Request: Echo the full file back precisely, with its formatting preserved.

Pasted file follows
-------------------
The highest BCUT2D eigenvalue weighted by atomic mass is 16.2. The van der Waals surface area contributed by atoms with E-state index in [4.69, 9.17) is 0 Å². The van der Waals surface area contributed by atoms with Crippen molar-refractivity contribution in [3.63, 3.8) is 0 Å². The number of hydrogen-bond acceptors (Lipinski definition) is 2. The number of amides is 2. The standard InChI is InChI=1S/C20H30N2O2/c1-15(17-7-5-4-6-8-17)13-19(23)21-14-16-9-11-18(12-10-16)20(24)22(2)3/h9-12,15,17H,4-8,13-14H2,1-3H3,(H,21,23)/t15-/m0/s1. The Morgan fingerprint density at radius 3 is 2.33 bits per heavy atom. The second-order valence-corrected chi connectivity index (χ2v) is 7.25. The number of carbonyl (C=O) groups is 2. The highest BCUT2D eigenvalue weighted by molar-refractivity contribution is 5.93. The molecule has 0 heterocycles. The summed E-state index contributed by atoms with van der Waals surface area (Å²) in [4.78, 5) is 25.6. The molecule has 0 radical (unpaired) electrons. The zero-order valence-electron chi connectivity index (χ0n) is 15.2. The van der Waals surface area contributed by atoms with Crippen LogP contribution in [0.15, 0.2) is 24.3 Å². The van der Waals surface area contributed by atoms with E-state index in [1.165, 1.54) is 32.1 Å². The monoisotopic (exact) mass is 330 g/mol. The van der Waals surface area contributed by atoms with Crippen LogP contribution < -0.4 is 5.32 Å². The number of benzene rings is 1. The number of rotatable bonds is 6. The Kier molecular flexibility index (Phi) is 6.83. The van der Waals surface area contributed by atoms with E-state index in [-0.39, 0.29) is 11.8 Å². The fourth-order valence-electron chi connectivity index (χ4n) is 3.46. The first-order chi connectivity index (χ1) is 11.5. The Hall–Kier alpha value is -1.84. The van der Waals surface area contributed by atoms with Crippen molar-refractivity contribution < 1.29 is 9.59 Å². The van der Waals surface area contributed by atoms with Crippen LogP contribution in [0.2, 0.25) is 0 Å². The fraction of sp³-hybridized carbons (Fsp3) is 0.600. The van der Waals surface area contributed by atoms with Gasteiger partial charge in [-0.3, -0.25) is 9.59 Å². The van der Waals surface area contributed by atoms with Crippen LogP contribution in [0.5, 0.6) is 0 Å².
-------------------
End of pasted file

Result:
The highest BCUT2D eigenvalue weighted by atomic mass is 16.2. The van der Waals surface area contributed by atoms with E-state index in [4.69, 9.17) is 0 Å². The van der Waals surface area contributed by atoms with Crippen molar-refractivity contribution in [3.63, 3.8) is 0 Å². The number of hydrogen-bond acceptors (Lipinski definition) is 2. The number of amides is 2. The standard InChI is InChI=1S/C20H30N2O2/c1-15(17-7-5-4-6-8-17)13-19(23)21-14-16-9-11-18(12-10-16)20(24)22(2)3/h9-12,15,17H,4-8,13-14H2,1-3H3,(H,21,23)/t15-/m0/s1. The Morgan fingerprint density at radius 3 is 2.33 bits per heavy atom. The second-order valence-corrected chi connectivity index (χ2v) is 7.25. The number of carbonyl (C=O) groups is 2. The highest BCUT2D eigenvalue weighted by molar-refractivity contribution is 5.93. The molecule has 0 heterocycles. The summed E-state index contributed by atoms with van der Waals surface area (Å²) in [4.78, 5) is 25.6. The molecule has 0 radical (unpaired) electrons. The zero-order valence-electron chi connectivity index (χ0n) is 15.2. The van der Waals surface area contributed by atoms with Crippen LogP contribution in [0.15, 0.2) is 24.3 Å². The van der Waals surface area contributed by atoms with E-state index in [1.165, 1.54) is 32.1 Å². The monoisotopic (exact) mass is 330 g/mol. The van der Waals surface area contributed by atoms with Crippen LogP contribution < -0.4 is 5.32 Å². The number of benzene rings is 1. The number of rotatable bonds is 6. The Kier molecular flexibility index (Phi) is 6.83. The van der Waals surface area contributed by atoms with E-state index in [-0.39, 0.29) is 11.8 Å². The fourth-order valence-electron chi connectivity index (χ4n) is 3.46. The first-order chi connectivity index (χ1) is 11.5. The Hall–Kier alpha value is -1.84. The van der Waals surface area contributed by atoms with Crippen molar-refractivity contribution < 1.29 is 9.59 Å². The van der Waals surface area contributed by atoms with Crippen LogP contribution in [0.2, 0.25) is 0 Å². The fraction of sp³-hybridized carbons (Fsp3) is 0.600. The van der Waals surface area contributed by atoms with Gasteiger partial charge in [-0.3, -0.25) is 9.59 Å². The van der Waals surface area contributed by atoms with Crippen LogP contribution in [0.5, 0.6) is 0 Å².